“I love things that are epic,” confesses Danny Strong. As the Emmy-winning writer behind such sweeping political sagas as HBO’s “Recount” and “Game Change,” “Lee Daniels’ The Butler,” and the third and fourth installments of the “Hunger Games” franchise, Strong idealizes immensity and gravitates toward the grand. Where does a screenwriter turn today to develop tales of great magnitude? Television, of course.
“TV is exploding, creatively,” Strong says. “You can do any kind of story you want because there’s a network somewhere that’s looking for that type of programming. It’s incredibly exciting for writers and directors and producers and actors. There’s such a variety of worlds you can plan.” As of Jan. 7, Strong has been satisfying his craving for ambitious world-building with “Empire,” a new Fox drama starring Terrence Howard and Taraji P. Henson. Working again with writer-director Daniels, Strong marvels at the collaborative nature of running a TV show as opposed to a movie. “In film it’s restricting,” he explains, noting it’s “harder and harder to get certain movies made” in an economic environment that engenders hesitancy in big-screen producers.
With “Empire,” Strong cobbles together several genres and influences, as befits the hip-hop world it depicts. The drama revolves around a wealthy African-American family whose record company is compromised when patriarch Lucious Lyon (Howard) is diagnosed with a terminal illness. Complicating matters is the mother of Lyon’s three sons, Cookie (Henson), who arrives fresh out of prison to claim her portion of the family business. Part juicy melodrama, part 21st-century “King Lear,” Strong describes the show as “a modern-day African-American ‘Dynasty’ set in the hip-hop universe.”
Another draw is original music from industry giant Timbaland. “It’s not a musical in the sense of characters randomly breaking into song,” says Strong. “Its performances are extremely organic to the plot line. They’re certainly singing about things that reflect upon their character.” By threading the story around songs specific to each distinct member of the Lyon family, Strong and his writing team can explore issues inherent in the hip-hop business: classism, greed, homophobia, and the tension between artistry and commerce.
What was the impetus for pursuing such themes? Strong remembers driving through L.A. and hearing a news story about Sean “Diddy” Combs that got him thinking. “Hip-hop is this charismatic, dynamic world. There really needs to be a story in hip-hop at the highest level. And then I instantly thought, how would I do it? And all these ideas started flooding my head and I thought of ‘[The] Lion in Winter’ and ‘King Lear’ and I wanted it to be real epic and Shakespearean.” The moment this “kernel of an idea,” as Strong puts it, took root, he knew he was onto something.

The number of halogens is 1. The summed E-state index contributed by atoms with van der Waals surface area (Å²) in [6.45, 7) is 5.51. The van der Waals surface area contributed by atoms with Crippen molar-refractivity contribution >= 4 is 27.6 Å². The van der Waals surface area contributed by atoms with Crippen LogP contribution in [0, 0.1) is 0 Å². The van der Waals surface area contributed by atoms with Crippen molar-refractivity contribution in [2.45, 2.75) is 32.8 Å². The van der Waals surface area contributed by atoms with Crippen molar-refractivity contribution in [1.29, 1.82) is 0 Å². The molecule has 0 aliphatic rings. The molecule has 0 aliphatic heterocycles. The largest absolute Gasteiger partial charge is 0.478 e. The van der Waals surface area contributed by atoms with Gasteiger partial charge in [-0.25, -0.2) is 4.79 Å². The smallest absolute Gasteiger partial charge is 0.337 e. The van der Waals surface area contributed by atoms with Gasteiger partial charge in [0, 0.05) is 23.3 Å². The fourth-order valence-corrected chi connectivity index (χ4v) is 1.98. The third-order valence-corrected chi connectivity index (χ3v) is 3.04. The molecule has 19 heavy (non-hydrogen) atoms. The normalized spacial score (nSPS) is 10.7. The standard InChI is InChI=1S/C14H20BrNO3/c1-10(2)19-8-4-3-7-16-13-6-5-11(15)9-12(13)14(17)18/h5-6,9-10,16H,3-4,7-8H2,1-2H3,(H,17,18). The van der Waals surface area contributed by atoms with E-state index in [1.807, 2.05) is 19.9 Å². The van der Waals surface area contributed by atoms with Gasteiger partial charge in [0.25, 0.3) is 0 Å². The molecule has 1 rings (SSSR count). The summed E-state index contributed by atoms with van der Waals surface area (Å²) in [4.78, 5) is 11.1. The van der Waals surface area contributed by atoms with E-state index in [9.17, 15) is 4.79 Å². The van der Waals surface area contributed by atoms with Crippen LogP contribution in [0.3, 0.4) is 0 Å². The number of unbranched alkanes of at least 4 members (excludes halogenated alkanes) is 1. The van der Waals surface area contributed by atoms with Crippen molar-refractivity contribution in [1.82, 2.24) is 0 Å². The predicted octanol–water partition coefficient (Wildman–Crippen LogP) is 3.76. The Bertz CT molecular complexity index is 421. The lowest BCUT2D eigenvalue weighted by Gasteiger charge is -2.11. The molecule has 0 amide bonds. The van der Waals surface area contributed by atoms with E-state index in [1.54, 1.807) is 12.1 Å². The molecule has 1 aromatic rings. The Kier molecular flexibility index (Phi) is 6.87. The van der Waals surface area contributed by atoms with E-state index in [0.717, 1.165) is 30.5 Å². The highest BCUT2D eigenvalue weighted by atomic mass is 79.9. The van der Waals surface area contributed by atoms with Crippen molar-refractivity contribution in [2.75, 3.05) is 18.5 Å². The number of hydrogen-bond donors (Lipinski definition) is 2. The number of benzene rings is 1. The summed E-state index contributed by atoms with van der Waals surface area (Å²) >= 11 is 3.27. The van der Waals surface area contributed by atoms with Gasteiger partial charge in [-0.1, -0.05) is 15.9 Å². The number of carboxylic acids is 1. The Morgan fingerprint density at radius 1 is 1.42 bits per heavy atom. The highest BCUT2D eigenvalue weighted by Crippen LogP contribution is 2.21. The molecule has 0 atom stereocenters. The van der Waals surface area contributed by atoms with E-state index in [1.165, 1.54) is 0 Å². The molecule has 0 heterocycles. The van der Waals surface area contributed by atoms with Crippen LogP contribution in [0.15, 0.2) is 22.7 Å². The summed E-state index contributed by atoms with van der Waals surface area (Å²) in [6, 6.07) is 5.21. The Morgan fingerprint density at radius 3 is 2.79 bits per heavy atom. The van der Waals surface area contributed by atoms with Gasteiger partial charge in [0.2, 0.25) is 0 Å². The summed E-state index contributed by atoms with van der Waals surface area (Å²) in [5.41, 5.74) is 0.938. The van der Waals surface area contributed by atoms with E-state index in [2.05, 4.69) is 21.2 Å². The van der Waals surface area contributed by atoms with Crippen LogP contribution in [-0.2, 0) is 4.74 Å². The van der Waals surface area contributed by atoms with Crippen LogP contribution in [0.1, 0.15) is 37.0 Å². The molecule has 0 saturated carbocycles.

“I often roll with my first ideas,” he says. “Once I have something I find exciting, I don’t try and second-guess it or think of 10 other ideas—I literally just go with that.” It’s a technique that led to the creation of “Recount” and “Game Change”; Strong reacted to news stories that held dramatic potential below surface level. “There’s got to be something more interesting than just the events that happened.” When the quest to find that interesting story springs up in a gut reaction—often, Strong says, to political issues that provoke an emotional or angry response—the creative process begins.
As an actor himself (from “Buffy the Vampire Slayer” to “Mad Men”), Strong believes in that initial spark of inspiration. In his experience, auditioners have no idea what a casting director wants—but often, neither do casting directors. “Sometimes they’ll tell you what they want and you’ll give it to them and that’s when they realize, ‘Wait, I didn’t really want that.’ And someone will come in and do something completely unique and fresh and they’ll go, ‘Oh, that’s what I want.’ ”
Word to the wise: Listen to your gut.
Inspired by this post? Check out our television audition listings!